The Evening Times revealed last month that bosses from Strathclyde Partnership for Transport (SPT) want bus lanes to return to the pedestrian-ised part of Argyle Street, to cut journey times. They hope a bus service on the street between Queen Street and Glassford Street, which has been a pedestrian area since the late 1970s, would attract more shoppers.
But shoppers, politicians and business leaders today warned that the plans could put people off visiting retailers and other businesses and may drive custom to out-of-town malls.
There are also calls for improvements to be made to revive the area.
Councillor Shabbar Jaffri, SNP spokesman for jobs and the economy, said: "There is a real need to regenerate Argyle Street, to refresh the streetscape and encourage more people and businesses into the area.
"Driving a bus lane through a pedestrian precinct is no way to do this. I know, from discuss-ions with businesses, that this idea is deeply unpopular. It certainly won't improve the look of the shopping area."
Leanne Sinclair, 30, from Helensburgh, agreed that the bus lane would not help struggling retailers. She said: "A bus lane would cause disrupt-ion to businesses along this stretch of road."
Robert Tombe, 41, a postman, from Milton, said the return of buses would be an "absolute nightmare".
SPT officials say the proposals are not to turn the entire 200-metre pedestrianised section back into a road, but that a single-lane carriageway would be used by buses only.
Business leaders questioned if another bus lane in the city centre would send the message to drivers not to travel in.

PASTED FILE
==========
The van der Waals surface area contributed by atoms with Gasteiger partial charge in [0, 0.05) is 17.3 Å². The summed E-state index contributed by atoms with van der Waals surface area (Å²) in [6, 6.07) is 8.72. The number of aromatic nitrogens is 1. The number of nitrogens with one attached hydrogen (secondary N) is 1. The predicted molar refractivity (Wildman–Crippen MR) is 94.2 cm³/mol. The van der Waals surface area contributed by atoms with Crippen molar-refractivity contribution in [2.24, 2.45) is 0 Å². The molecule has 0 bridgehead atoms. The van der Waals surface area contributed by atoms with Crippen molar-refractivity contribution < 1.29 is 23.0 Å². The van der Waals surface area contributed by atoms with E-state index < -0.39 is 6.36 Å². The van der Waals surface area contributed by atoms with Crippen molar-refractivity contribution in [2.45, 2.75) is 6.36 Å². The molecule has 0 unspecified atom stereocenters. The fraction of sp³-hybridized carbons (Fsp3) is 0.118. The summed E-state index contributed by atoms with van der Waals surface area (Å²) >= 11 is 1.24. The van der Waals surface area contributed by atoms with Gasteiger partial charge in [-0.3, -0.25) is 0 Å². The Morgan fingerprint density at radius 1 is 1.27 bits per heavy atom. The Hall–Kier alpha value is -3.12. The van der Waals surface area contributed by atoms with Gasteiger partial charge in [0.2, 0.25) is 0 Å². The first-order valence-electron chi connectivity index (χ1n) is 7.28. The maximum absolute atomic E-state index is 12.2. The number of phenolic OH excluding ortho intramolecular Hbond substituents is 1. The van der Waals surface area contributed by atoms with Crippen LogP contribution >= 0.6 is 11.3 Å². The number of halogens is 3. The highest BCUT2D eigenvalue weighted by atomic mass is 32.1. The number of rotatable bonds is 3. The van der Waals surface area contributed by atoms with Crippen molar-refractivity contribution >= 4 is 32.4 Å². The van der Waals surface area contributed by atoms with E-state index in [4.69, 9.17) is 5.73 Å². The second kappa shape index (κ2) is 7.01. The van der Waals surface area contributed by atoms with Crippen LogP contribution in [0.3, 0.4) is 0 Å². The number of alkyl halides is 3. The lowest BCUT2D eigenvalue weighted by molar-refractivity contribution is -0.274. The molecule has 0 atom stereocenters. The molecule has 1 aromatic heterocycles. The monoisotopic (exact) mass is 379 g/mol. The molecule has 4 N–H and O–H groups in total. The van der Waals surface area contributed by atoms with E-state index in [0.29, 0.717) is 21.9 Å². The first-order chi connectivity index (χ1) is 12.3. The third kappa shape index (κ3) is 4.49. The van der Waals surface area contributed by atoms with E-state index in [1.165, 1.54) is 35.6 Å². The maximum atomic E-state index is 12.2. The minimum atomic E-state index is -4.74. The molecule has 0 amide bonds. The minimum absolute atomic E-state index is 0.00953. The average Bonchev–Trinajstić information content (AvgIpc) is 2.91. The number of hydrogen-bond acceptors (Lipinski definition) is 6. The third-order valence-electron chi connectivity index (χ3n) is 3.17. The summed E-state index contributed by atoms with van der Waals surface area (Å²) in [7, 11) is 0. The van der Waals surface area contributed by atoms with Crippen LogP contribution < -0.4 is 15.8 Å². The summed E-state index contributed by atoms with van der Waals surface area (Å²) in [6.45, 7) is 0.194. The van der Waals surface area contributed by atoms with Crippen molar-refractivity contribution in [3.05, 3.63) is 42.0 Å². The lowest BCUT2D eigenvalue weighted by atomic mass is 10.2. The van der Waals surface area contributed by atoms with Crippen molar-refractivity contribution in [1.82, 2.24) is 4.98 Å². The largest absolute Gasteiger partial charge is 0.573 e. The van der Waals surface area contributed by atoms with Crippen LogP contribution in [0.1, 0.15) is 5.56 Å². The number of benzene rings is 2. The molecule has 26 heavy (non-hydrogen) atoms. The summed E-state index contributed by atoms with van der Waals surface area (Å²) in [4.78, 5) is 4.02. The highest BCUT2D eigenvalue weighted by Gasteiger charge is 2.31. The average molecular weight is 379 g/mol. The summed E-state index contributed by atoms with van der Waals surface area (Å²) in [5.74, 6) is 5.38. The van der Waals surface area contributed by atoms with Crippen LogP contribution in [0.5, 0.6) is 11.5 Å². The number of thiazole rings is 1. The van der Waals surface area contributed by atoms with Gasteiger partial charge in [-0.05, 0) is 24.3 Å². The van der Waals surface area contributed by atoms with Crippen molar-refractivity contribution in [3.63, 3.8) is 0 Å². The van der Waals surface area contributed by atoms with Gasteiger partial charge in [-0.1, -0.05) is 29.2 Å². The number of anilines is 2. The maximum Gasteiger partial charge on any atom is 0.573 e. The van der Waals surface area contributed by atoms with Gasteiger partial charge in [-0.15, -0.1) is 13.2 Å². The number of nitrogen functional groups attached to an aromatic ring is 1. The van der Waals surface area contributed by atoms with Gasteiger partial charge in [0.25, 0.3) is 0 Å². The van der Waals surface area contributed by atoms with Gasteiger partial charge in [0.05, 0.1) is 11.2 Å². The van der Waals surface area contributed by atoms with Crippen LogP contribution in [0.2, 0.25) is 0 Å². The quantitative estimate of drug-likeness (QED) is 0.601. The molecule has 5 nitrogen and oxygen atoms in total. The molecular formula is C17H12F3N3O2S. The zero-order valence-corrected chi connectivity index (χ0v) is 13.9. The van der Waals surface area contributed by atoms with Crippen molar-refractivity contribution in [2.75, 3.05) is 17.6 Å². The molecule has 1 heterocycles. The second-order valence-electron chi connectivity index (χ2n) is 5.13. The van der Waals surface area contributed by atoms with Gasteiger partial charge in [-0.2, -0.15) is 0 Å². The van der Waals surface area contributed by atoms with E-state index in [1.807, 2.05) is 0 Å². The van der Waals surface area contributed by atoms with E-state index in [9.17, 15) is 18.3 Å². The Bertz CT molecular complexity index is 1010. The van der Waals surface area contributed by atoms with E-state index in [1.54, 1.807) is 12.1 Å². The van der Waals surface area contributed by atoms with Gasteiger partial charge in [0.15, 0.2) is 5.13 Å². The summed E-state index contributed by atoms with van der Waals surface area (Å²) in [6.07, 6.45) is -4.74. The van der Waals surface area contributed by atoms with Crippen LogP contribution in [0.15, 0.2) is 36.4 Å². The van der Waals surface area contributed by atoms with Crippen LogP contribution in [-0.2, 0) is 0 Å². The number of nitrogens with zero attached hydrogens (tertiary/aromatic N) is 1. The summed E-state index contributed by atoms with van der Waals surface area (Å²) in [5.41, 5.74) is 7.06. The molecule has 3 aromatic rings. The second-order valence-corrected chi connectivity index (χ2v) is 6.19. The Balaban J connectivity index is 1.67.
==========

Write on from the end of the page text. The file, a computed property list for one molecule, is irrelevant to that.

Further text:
Glasgow Chamber of Commerce chief executive Stuart Patrick said: "We do not want to fall into a position where car owners feel as if they are being pushed from the centre.
"The retail sector's main competitors are out of town shopping malls which have an abundance of access for cars, putting pressure on businesses within the city centre.
"Associated with this is the issue of pedestrian-isation, a topic where many different approaches need to be considered, including the shared access proposals suggested by the SPT."
Mr Patrick said the Chamber of Commerce was working with the council through the City Centre Action Plan to discuss how to revive Argyle Street.
He said: "The debate is made more complex as its clear the bottom end of Argyle Street needs some focus to revive its retail offering to a level which is on par with the rest Style Mile."
Fraser Gordon, 25, a business consultant, Kilbarchan, said: "A bus lane would be a pest – a real pain – because I often drive into town."
However, some shoppers said the proposals were a good idea.
Yvonne Keogh, 42, a care worker, from Pollok-shields, said: "It might help reduce congestion.
"Argyle Street can be choc-a-block sometimes."
A £500,000 council plan to build a cafe and carry out improvements to the pedestrianised area of Arygle Street was scrapped in May 2011 because of concerns from retailers and property owners over the project.
The council said it was consulting on different ways to regenerate the area through the action plan.
SPT chairman George Redmond said: "SPT has laid out clear plans to improve the current dwindling bus market and are working with our partners to make that happen.
"A change in city centre traffic management, with bus lanes extending into town, rather than stopping on the outskirts, is one of many solutions being considered.
"It would enable fewer but faster bus services and in turn, encourage more shoppers to come into Glasgow and leave their cars behind."